Church Experience #41 – October 30, 2011
Living Stones Ministry – Chattanooga, TN
Don’t Read This
Race is an interesting topic in society today. It can be controversial, a cause of hate and anger, a story of love and acceptance, or a complete non-issue. You can look at different races and point out scores of differences and then just as easily come up with an equal number of similarities. Within the realm of Christianity we are called to a higher standard than society in general when it comes to our view on race. Our calling is one of unconditional love, just as our savior, Jesus Christ, provided us with the ultimate example. My point of view is that race does not exist, but culture does. No matter what pigmentation a person’s skin contains, they will more than likely be a reflection of the culture they have been exposed to for the majority of their formative years. Of course there are innumerable factors at play here, and probably just as many exceptions as there are inclusions, but for the basis of this article I want to be very clear about how and why I formulate my thoughts and hopefully avoid any offense. For me, race is not a sensitive topic and I fully believe God has given me the ability to see people as people regardless of their race. I do see differences in cultures and I will be commenting in this article about my experiences and observations of these differences. My comments are not meant to be stereotypical or come from any type of bias or discrimination. They are simply my experiences and observations. Sorry for the long “disclaimer”, but this week’s church visit brought out some pretty powerful feelings and emotions in me that a lot of other people probably will not agree with. My wife did not agree with some of my sentiments and became frustrated with me when we were discussing them. Hopefully I do not frustrate even more people, but instead, my hope is that anyone who reads this will consider why I felt these things from my point of view without interjecting your own point of view into my situation. In fact, if you would like to get some real honest insight into how you really feel, I would recommend putting yourself in the same situation and make your own observations from your own experiences. In the end, that is really the purpose of my blog anyway. It is not for Chattanoogans to live vicariously through my experiences…this blog is an encouragement for you to get out there and have some experiences of your own. I am just pointing out the obvious…that interesting things are happening all around us in church every week, you just have to be present and open to experience them! OK, sorry about the rant (not really…but I kind of am…but no, not really). So if you are still reading, here is how my church visit went this week…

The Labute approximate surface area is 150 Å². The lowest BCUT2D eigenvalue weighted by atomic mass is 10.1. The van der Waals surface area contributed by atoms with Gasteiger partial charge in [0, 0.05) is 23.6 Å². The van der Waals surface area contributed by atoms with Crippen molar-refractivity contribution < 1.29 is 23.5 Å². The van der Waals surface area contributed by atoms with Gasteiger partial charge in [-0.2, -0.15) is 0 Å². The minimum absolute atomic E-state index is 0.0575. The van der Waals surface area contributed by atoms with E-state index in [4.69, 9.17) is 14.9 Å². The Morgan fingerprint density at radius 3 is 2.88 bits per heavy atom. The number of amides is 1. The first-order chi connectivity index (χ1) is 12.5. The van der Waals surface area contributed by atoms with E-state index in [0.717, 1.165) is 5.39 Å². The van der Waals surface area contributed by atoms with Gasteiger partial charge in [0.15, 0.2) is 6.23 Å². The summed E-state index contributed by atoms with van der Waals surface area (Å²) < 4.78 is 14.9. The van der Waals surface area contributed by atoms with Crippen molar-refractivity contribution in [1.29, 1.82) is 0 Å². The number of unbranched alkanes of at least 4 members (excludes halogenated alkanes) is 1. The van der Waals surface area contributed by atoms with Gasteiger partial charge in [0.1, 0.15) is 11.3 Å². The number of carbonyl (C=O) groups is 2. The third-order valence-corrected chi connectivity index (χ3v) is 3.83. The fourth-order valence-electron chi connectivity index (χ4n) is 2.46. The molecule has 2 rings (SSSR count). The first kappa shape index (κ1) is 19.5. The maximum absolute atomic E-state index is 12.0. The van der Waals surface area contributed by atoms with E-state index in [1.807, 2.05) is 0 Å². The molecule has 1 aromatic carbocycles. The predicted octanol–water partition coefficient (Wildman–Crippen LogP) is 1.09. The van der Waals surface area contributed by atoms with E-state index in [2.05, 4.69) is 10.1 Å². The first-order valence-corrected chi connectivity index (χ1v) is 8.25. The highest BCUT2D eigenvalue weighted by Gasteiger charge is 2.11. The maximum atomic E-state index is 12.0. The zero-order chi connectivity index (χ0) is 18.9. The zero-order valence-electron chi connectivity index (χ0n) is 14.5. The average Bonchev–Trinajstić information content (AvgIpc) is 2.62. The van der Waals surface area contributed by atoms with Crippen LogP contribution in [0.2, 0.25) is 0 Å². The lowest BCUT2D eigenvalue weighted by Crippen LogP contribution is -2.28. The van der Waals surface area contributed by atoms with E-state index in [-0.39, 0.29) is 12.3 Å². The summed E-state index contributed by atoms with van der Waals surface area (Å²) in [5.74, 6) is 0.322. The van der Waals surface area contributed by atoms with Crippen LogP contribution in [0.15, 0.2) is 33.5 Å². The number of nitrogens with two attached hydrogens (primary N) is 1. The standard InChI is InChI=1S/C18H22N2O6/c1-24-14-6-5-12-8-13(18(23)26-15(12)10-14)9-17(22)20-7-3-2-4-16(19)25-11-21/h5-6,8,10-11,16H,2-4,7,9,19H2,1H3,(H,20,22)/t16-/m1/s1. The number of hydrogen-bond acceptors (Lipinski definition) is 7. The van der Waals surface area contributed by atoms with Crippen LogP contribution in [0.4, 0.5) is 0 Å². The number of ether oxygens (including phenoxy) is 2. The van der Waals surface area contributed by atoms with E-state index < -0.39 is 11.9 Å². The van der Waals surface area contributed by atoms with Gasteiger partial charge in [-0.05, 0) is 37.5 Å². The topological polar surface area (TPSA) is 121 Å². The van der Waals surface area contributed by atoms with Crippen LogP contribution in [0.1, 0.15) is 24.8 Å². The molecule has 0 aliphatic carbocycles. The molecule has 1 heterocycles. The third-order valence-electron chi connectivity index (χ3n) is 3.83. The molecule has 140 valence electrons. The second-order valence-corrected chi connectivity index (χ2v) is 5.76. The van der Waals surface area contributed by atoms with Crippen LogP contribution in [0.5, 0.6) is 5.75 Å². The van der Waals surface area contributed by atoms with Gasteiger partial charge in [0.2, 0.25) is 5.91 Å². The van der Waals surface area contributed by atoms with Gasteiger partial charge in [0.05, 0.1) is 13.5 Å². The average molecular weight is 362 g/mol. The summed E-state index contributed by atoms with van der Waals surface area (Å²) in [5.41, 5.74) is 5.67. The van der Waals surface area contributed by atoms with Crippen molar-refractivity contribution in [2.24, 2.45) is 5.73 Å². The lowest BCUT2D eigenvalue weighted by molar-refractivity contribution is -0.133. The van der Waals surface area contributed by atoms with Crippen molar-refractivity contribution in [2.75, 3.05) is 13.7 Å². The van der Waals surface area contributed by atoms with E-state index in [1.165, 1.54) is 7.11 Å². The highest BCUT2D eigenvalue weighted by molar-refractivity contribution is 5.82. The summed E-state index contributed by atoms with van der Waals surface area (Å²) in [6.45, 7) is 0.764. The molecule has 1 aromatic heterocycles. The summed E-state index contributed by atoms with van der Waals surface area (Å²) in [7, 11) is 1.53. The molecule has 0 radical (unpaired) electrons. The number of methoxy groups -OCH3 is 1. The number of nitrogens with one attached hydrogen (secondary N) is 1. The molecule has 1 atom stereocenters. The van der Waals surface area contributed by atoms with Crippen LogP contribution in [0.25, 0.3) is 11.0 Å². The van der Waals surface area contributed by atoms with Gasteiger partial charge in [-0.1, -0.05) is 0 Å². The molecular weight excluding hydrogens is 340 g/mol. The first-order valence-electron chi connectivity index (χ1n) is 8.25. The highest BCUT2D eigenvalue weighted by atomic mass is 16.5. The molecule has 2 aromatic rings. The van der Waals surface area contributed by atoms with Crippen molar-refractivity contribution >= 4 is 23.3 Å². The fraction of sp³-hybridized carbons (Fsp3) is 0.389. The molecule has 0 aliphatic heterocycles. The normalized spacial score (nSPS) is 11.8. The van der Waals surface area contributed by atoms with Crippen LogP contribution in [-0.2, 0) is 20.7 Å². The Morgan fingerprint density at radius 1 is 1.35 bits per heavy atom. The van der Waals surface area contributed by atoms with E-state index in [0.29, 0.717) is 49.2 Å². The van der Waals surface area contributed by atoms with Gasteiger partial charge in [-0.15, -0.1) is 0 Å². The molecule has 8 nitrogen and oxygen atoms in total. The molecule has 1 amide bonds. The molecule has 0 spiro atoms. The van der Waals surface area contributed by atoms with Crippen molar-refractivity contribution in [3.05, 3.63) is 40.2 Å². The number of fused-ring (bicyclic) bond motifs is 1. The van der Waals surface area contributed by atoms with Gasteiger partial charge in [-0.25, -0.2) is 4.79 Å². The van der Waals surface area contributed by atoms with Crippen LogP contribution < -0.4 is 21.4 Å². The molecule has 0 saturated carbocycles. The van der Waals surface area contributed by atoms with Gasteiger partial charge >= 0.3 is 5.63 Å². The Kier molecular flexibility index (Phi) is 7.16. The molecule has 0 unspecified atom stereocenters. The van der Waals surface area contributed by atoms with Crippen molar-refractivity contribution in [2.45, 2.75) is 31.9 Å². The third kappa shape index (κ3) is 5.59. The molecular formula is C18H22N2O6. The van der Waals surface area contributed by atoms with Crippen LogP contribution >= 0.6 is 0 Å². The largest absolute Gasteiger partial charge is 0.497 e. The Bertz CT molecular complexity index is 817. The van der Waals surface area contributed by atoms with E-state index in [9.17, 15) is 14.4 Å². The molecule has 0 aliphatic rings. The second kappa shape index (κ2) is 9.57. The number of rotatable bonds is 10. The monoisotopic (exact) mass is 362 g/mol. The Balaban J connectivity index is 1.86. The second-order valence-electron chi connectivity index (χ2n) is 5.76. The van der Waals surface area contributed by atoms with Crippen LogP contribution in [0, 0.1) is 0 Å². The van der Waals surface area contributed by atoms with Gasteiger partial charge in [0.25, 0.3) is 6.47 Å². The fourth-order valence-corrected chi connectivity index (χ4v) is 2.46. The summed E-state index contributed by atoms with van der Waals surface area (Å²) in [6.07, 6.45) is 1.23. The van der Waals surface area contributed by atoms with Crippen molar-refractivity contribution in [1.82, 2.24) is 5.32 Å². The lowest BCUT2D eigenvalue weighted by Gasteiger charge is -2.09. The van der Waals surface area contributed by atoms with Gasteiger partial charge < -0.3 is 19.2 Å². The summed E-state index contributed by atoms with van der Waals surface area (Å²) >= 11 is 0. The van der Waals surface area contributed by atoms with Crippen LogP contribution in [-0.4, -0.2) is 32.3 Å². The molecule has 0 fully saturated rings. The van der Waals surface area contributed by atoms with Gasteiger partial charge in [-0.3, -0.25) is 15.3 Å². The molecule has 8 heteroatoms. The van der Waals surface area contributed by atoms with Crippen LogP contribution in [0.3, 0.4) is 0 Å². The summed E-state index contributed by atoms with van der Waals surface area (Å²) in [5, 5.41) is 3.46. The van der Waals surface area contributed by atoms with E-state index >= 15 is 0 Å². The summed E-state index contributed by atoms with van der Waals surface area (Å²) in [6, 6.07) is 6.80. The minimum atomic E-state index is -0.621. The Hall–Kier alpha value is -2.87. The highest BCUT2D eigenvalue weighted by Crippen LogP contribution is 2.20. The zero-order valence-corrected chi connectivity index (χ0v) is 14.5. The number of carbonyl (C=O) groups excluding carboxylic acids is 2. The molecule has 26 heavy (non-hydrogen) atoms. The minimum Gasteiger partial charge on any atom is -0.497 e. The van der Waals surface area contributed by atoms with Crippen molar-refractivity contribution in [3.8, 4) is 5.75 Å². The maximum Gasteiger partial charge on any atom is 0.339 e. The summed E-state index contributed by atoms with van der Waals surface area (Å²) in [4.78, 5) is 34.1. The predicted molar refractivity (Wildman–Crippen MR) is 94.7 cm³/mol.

Back at the beginning of 2011 I visited Metro Tabernacle, where I was introduced to a musical group called Sounds of Destiny. One of the members of this group told me about attending Living Stones Ministry, a local church located on Benton Drive, just off of Highway 153 and Bonnie Oaks Drive in Chattanooga. I tried to look them up online, but only found a Facebook page, and the extent of their description on there was “Purpose. People. Now.” Hmmm…doesn’t really tell me too much about what to expect. The only other thing I could tell about the church was that from the looks of the pictures, it was a mostly black congregation. I can only assume that black nondenominational churches are as much of a toss-up about what goes on there as the predominantly white nondenominational churches are, so I was looking forward to showing up at Living Stones Ministry to find out. As we walked toward the building we could hear music already emanating from inside and the entrance doors were pushed open by a gentleman who welcomed us in warmly. We were greeted several more times on the way through the lobby and as we turned into the sanctuary my eyes were drawn immediately to the stage where they locked on the worship leader, a young man with thick square-framed glasses and a suit. He constantly remained in motion, crossing from one side of the stage and back to the other while both singing and speaking a flow of praises and prayers. On the right side of the stage was a trio of musicians on the keyboard, bass guitar, and drums, offering amazingly funky and soulful accompaniment that looked effortless for them. The song leader’s voice was silky smooth and reminded me of Q-Tip from A Tribe Called Quest. While the intro worship music was going on we found our way to a pew near the front and sat down and were greeted by a few more friendly faces. After a few minutes everyone stood for a Scripture reading from Psalm 119:81-88 and then an invitation to take a few minutes to greet people around the room. We were received very graciously and were given quite a few hugs, handshakes, and words of encouragement…it was definitely a more heartfelt “visitor welcome” than I am used to receiving.